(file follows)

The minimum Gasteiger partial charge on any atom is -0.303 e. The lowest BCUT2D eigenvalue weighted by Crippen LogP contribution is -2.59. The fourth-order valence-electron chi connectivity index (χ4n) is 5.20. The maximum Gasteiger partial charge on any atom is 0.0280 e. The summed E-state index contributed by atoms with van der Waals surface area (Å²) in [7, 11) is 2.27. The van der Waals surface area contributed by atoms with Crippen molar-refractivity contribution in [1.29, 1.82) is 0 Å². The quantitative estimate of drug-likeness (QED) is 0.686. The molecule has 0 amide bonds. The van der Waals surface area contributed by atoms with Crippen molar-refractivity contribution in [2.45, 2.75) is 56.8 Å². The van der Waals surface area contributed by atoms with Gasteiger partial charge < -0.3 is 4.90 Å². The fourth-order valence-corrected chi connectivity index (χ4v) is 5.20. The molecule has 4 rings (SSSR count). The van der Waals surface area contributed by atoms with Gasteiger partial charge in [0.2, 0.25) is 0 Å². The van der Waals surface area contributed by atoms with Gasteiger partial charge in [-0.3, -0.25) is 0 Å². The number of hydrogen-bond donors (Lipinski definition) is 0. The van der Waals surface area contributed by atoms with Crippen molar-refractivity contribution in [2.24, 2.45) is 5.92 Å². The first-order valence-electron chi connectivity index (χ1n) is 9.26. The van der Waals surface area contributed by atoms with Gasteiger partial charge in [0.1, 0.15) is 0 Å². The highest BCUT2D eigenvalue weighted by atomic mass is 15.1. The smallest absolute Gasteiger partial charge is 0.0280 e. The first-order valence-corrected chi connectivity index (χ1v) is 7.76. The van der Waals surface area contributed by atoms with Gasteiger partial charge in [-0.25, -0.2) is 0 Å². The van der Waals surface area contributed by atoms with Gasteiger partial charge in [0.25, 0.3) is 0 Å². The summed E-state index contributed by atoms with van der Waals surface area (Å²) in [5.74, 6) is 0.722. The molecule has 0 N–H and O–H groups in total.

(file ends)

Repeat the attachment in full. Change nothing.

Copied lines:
The minimum Gasteiger partial charge on any atom is -0.303 e. The lowest BCUT2D eigenvalue weighted by Crippen LogP contribution is -2.59. The fourth-order valence-electron chi connectivity index (χ4n) is 5.20. The maximum Gasteiger partial charge on any atom is 0.0280 e. The summed E-state index contributed by atoms with van der Waals surface area (Å²) in [7, 11) is 2.27. The van der Waals surface area contributed by atoms with Crippen molar-refractivity contribution in [1.29, 1.82) is 0 Å². The quantitative estimate of drug-likeness (QED) is 0.686. The molecule has 0 amide bonds. The van der Waals surface area contributed by atoms with Crippen molar-refractivity contribution in [2.45, 2.75) is 56.8 Å². The van der Waals surface area contributed by atoms with Gasteiger partial charge < -0.3 is 4.90 Å². The fourth-order valence-corrected chi connectivity index (χ4v) is 5.20. The molecule has 4 rings (SSSR count). The van der Waals surface area contributed by atoms with Gasteiger partial charge in [0.2, 0.25) is 0 Å². The van der Waals surface area contributed by atoms with Gasteiger partial charge in [-0.3, -0.25) is 0 Å². The number of hydrogen-bond donors (Lipinski definition) is 0. The van der Waals surface area contributed by atoms with Crippen molar-refractivity contribution in [2.24, 2.45) is 5.92 Å². The first-order valence-electron chi connectivity index (χ1n) is 9.26. The van der Waals surface area contributed by atoms with Gasteiger partial charge in [0.1, 0.15) is 0 Å². The highest BCUT2D eigenvalue weighted by atomic mass is 15.1. The smallest absolute Gasteiger partial charge is 0.0280 e. The first-order valence-corrected chi connectivity index (χ1v) is 7.76. The van der Waals surface area contributed by atoms with Gasteiger partial charge in [-0.25, -0.2) is 0 Å². The van der Waals surface area contributed by atoms with Gasteiger partial charge in [0.25, 0.3) is 0 Å². The summed E-state index contributed by atoms with van der Waals surface area (Å²) in [5.74, 6) is 0.722. The molecule has 0 N–H and O–H groups in total.